Science Fiction Today – Gender

GI have heard Gender described as the civil rights fight of the next century. Well, that means much of the fight is in the future – Science Fiction time! Of course, first I think I want a definition of Gender.

Let’s peel some definitions apart. There’s “sex,” which is physically male or female. Then there is “gender” – often used as the word instead of “sex” – which is about masculine or feminine traits. Definitions on those traits are probably beyond the scope of a short post… Then there is “sexuality” which is about what sex one is attracted to… well, also probably which gender. All of these elements taken together could perhaps be called a “gender identity.”

Between all of those elements, there are a great many laws being passed – that increase or decrease freedom in these different areas. Laws like ones being passed in some countries against homosexuality. Or like laws being passed in the United states – in some states, allowing homosexual marriage… in others, trying to stop it. It’s a hot enough topic that I don’t think I can fully say what utopia or dystopia would look like with this – so let’s look at three possible future states.

Gender Difference Illegal

One way that the dice could fall is for the laws blocking any forms of gender difference – anything outside of masculine males who like women, and feminine women who like men – would be illegal. Parts of the laws to get to this point are already in place in many places.

Depending on how these things are defined, though, what would life look like? For instance, take the geeky things that we love here on the blog. They tend to be considered “guy” things – comic books and their movies, video games – but not “masculine” things. So who would get to enjoy these things?

Gender as a Non-Issue

Then again, there’s the other extreme – gender differences are all made legal, and we have all moved past them as an issue. But how likely is this? After all, there’s the hope that the same could be said of race, but that doesn’t seem to have happened…

Indeed, while many of the apparent legal barriers have been removed, racial tensions still exist. So while on one extreme there are legal pressures against difference, on the other extreme having none of those legal pressures does not inherently mean that society is cured of what ails it.

So how even do you get to a point where it’s a non-issue?

Genderless Society

Of course, if we really want to talk science fiction, then it’s not a legal remedy one way or another. It’s science. And I could see genetic engineering, eugenics, or some form mental or physical controls being used to “solve” the gender question.

Okay, if I’ve already mentioned race, then let me mention the book I just finished reading,Β The Lathe of Heaven by Ursula K. Le Guin. In it, a character could change all of reality through dreaming. At one point, he dreams about a solution to racial difference – and he dreams that everyone was grey, that everyone had always been grey. No racial difference.

Okay… so is a solution like that utopian or is it dystopian? You tell me.

Historical Note: Though I used it as the conceit for this post, it is an oversimplification to think of gender identity as the civil rights battle of the next century. Even just thinking the last 150 years of American history, the basic narrative could at least be seen as race and slavery… then women’s suffrage… then race again… then feminism… then gay rights… to today, where honestly it feels like all of these things are in play. And it was probably the same in the past: all of these things were in play at once. None of them are a “start” and “stop” dialog, and there is no clear “end” to them either.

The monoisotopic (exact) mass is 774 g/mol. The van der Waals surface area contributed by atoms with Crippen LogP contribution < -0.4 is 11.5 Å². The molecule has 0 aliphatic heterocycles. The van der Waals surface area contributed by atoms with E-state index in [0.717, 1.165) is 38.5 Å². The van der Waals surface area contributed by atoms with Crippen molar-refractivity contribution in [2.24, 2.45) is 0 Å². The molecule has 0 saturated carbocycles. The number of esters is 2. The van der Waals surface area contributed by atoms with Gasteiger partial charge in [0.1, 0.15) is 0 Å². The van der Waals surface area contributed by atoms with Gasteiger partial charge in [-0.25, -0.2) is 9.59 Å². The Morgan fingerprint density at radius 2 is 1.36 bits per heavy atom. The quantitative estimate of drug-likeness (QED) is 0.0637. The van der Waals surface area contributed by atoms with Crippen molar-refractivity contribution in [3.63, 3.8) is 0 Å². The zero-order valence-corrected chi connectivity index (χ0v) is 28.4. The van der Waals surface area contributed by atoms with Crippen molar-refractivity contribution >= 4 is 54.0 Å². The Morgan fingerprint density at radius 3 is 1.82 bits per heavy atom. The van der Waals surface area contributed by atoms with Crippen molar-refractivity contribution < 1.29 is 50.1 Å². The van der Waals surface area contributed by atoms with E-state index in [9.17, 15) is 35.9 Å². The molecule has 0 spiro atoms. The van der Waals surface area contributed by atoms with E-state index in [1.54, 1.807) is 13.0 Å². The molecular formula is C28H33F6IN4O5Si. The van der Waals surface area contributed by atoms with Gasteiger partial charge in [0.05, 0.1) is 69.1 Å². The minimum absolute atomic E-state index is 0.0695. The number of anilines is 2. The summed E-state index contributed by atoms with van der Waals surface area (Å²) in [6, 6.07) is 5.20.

This post is part of the April A to Z Challenge, and also part of our occasional series on Science Fiction Today. You can read an explanation of both here. We are striving to keep these posts short, and know that we have not covered every example or angle – plenty of room for discussion!

44 responses to “Science Fiction Today – Gender

  1. really, there should be no issues. the problem arises with those who cannot let go of false assumptions born from personal interpretations of historical texts and “holy” books. Mankind has always been all about himself/herself instead of for those around them. It has always been his view, not compassion, that has ruled his heart and created the hate between himself and his fellow man. He has always missed the true lessons that were being taught in his “religious” texts, and supplanted them with his doctrine of hate.

    Liked by 1 person

    • If we want to talk about historical texts, one way to look at American history, at least, is that we continue striving to actually match the ideals of the Declaration of Independence, that “all men are created equal.” At the time it was written, it ended up being applied mainly to white, propertied men. However, it moves closer and closer to how I see you using it: “men” as the English-language catch-all phrase as a shortening for “mankind” short for “humankind” short for “everybody.” Where it is a constant movement as we try to get closer to the “everybody” standard to make the Declaration true. Are we there yet? Nope. Has it always been religious texts in the way? Nope.


  2. Speaking of Ursula K. Le Guin and staying on topic, have you read ‘The Left Hand of Darkness’? If not, read it πŸ˜‰

    Liked by 2 people